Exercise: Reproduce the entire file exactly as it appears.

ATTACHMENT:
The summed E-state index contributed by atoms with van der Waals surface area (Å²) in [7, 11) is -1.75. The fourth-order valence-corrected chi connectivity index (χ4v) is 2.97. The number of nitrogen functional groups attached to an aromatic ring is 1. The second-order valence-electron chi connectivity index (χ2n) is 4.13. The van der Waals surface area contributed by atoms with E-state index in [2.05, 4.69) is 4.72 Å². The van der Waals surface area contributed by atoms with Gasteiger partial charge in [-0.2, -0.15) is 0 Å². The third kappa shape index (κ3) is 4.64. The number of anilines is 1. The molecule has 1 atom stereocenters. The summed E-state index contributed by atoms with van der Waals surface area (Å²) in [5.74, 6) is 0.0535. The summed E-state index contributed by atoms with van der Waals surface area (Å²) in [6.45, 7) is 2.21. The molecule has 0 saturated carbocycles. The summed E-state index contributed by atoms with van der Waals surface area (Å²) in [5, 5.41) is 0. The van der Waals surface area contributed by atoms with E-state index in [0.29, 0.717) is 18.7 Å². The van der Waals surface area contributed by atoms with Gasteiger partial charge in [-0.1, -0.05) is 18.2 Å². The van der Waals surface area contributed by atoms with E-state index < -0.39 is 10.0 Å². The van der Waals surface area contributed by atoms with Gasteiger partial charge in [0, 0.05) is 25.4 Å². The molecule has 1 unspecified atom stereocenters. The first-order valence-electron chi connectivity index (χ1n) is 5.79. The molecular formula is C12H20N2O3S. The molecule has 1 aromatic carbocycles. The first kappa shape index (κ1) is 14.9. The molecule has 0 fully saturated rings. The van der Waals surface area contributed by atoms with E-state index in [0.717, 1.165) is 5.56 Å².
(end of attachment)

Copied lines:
The summed E-state index contributed by atoms with van der Waals surface area (Å²) in [7, 11) is -1.75. The fourth-order valence-corrected chi connectivity index (χ4v) is 2.97. The number of nitrogen functional groups attached to an aromatic ring is 1. The second-order valence-electron chi connectivity index (χ2n) is 4.13. The van der Waals surface area contributed by atoms with E-state index in [2.05, 4.69) is 4.72 Å². The van der Waals surface area contributed by atoms with Gasteiger partial charge in [-0.2, -0.15) is 0 Å². The third kappa shape index (κ3) is 4.64. The number of anilines is 1. The molecule has 1 atom stereocenters. The summed E-state index contributed by atoms with van der Waals surface area (Å²) in [5.74, 6) is 0.0535. The summed E-state index contributed by atoms with van der Waals surface area (Å²) in [6.45, 7) is 2.21. The molecule has 0 saturated carbocycles. The summed E-state index contributed by atoms with van der Waals surface area (Å²) in [5, 5.41) is 0. The van der Waals surface area contributed by atoms with E-state index in [0.29, 0.717) is 18.7 Å². The van der Waals surface area contributed by atoms with Gasteiger partial charge in [-0.1, -0.05) is 18.2 Å². The van der Waals surface area contributed by atoms with E-state index < -0.39 is 10.0 Å². The van der Waals surface area contributed by atoms with Gasteiger partial charge in [0, 0.05) is 25.4 Å². The molecule has 1 unspecified atom stereocenters. The first-order valence-electron chi connectivity index (χ1n) is 5.79. The molecular formula is C12H20N2O3S. The molecule has 1 aromatic carbocycles. The first kappa shape index (κ1) is 14.9. The molecule has 0 fully saturated rings. The van der Waals surface area contributed by atoms with E-state index in [0.717, 1.165) is 5.56 Å².